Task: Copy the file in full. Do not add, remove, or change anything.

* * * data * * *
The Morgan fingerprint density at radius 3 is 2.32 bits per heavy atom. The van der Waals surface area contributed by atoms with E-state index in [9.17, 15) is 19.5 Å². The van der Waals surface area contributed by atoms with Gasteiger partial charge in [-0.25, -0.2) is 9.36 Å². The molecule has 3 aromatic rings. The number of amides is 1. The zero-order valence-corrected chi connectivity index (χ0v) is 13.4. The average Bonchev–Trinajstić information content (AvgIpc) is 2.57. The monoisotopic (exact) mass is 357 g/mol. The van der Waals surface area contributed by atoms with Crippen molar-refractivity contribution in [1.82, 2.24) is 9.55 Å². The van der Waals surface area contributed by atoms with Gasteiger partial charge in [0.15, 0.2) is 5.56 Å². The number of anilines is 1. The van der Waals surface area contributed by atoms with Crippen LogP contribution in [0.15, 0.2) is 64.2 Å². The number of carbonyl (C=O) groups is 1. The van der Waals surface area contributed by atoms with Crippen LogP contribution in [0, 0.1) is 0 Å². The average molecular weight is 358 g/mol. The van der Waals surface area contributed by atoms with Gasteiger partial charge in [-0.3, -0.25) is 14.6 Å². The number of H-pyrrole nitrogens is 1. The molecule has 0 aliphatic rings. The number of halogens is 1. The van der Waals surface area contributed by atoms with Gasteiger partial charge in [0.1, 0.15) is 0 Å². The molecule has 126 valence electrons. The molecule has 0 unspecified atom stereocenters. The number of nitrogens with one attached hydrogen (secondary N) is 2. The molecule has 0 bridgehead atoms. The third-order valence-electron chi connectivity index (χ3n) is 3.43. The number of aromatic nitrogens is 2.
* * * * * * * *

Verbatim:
The Morgan fingerprint density at radius 3 is 2.32 bits per heavy atom. The van der Waals surface area contributed by atoms with E-state index in [9.17, 15) is 19.5 Å². The van der Waals surface area contributed by atoms with Gasteiger partial charge in [-0.25, -0.2) is 9.36 Å². The molecule has 3 aromatic rings. The number of amides is 1. The zero-order valence-corrected chi connectivity index (χ0v) is 13.4. The average Bonchev–Trinajstić information content (AvgIpc) is 2.57. The monoisotopic (exact) mass is 357 g/mol. The van der Waals surface area contributed by atoms with Crippen molar-refractivity contribution in [1.82, 2.24) is 9.55 Å². The van der Waals surface area contributed by atoms with Gasteiger partial charge in [0.15, 0.2) is 5.56 Å². The number of anilines is 1. The van der Waals surface area contributed by atoms with Crippen LogP contribution in [0.15, 0.2) is 64.2 Å². The number of carbonyl (C=O) groups is 1. The van der Waals surface area contributed by atoms with Crippen LogP contribution in [0, 0.1) is 0 Å². The average molecular weight is 358 g/mol. The van der Waals surface area contributed by atoms with Gasteiger partial charge in [-0.3, -0.25) is 14.6 Å². The number of H-pyrrole nitrogens is 1. The molecule has 0 aliphatic rings. The number of halogens is 1. The van der Waals surface area contributed by atoms with Gasteiger partial charge in [0.1, 0.15) is 0 Å². The molecule has 126 valence electrons. The molecule has 0 unspecified atom stereocenters. The number of nitrogens with one attached hydrogen (secondary N) is 2. The molecule has 0 bridgehead atoms. The third-order valence-electron chi connectivity index (χ3n) is 3.43. The number of aromatic nitrogens is 2.